- Seaberry are so light sensitive that lower branches become unfruitful and die out entirely as they are shaded by higher foliage. This suggests a need for management pruning that could be integrated with a harvesting protocol.
- Seaberry is high yielding and consistently productive.
- The fruit exhibits these qualities: tart, but tartness varies among cultivars; a pleasing citrus flavor; juicy with a tough protective skin giving it the feel and appearance of a small water balloon. Fruit can be used in numerous ways.
- Seaberry fruit do not have an abscission layer of cells, making them difficult to harvest conventionally.
- Time of fruit ripening is cultivar-specific, ranging from July to November (or hard freeze).
- Seaberry appears to be resistant to spring freeze damage.
- Juice extraction should be done without heat. Steam extraction causes the juice to be off-color and off-flavor.
- Pollination is by wind and gravity so plants do not need favorable conditions for insect and bee pollination for good fruit set. Male pollinator plants need to be dispersed uniformly throughout the planting at a ratio of 6-8 female plants to 1 male pollinator plant.
- Seaberry could be a good companion crop, providing diversity and sharing of processing facilities.
Most retail nurseries offer only one or possibly two cultivar choices that are often unnamed, but German and Russian breeding programs offer dozens of selections. Many of these are being introduced by Jim Gilbert, founder of Northwoods Nursery/One Green World . There are few fruiting plant species that have more genetic diversity than Seaberry. Once it was determined that Seaberry did not pose an invasive threat at Carandale, they added additional cultivars to explore this diversity.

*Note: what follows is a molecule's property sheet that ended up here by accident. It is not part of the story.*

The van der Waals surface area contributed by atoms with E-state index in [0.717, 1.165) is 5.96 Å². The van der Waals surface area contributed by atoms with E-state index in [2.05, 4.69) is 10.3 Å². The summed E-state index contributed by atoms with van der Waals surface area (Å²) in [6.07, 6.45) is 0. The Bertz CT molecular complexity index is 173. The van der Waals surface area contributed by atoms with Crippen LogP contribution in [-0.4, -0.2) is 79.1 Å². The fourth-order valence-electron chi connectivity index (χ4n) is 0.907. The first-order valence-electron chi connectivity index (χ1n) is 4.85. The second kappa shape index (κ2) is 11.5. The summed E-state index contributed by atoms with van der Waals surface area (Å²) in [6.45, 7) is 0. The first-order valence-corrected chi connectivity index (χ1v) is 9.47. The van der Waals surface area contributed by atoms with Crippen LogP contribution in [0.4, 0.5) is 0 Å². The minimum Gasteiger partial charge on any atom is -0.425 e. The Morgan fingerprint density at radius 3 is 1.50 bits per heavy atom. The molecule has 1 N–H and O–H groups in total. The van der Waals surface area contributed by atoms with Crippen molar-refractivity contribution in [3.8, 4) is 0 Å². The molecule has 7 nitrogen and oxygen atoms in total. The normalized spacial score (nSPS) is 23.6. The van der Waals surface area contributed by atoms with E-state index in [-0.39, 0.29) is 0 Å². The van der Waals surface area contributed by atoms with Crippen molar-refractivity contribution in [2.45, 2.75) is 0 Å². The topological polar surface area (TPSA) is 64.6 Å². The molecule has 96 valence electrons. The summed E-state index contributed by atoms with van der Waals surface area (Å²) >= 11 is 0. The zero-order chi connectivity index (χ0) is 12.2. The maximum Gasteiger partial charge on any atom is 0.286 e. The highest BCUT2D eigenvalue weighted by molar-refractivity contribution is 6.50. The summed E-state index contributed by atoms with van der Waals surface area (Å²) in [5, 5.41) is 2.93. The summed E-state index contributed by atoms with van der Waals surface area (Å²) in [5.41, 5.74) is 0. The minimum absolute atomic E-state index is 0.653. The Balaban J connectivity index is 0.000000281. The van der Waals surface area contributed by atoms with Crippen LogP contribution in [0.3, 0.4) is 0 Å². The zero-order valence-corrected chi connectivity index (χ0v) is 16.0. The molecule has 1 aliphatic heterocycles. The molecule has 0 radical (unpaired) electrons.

Planting in 2003
‘Titan’ is a Russian cultivar, ready to harvest in late August to early September. The fruit is large (by seaberry standards – about the size of a large pea or medium-sized blueberry) and easier to harvest by hand than most other selections. Fruit is bright orange, flavorful, less tart than most cultivars, attractive and aromatic. ‘Titan’ has been consistently fruitful. Carandale has noticed some undiagnosed cane die-out, which seems to be progressing slowly. ‘Titan’ has an upright growth habit, and unmanaged height is over 12 feet.
‘Leikora’ is a German selection that ripens in early to mid-September. The tear-drop shaped fruit has an intense, tart flavor. The medium-sized, bright orange fruit does not stand out for consumption, but it does have ornamental appeal. ‘Leikora’ has not been highly productive at Carandale. Lower branches are shaded by higher branches without pruning management.
‘Hergo’ is a German cultivar that ripens in mid- to late-September. The branches are densely covered by small, light orange fruit that is tart, flavorful and juicy. ‘Hergo’ is reported to be the most widely planted variety in German orchards where fruit is harvested mechanically by cutting then freezing the fruit-laden branches. Fruit is mechanically separated from the branches, being difficult to remove by hand.
Planting in 2006
These plants have not reached maturity. Some were re-transplanted from the shade trial in 2008 and have been slow to regain vitality.
‘Star of Altai’ (chuskaya cv.) is a Russian cultivar that bears attractive medium to large orange berries that are sweeter and earlier than other selections at Carandale. Plants are smaller than other cultivars of the same age. Fruit ripens late July to early August.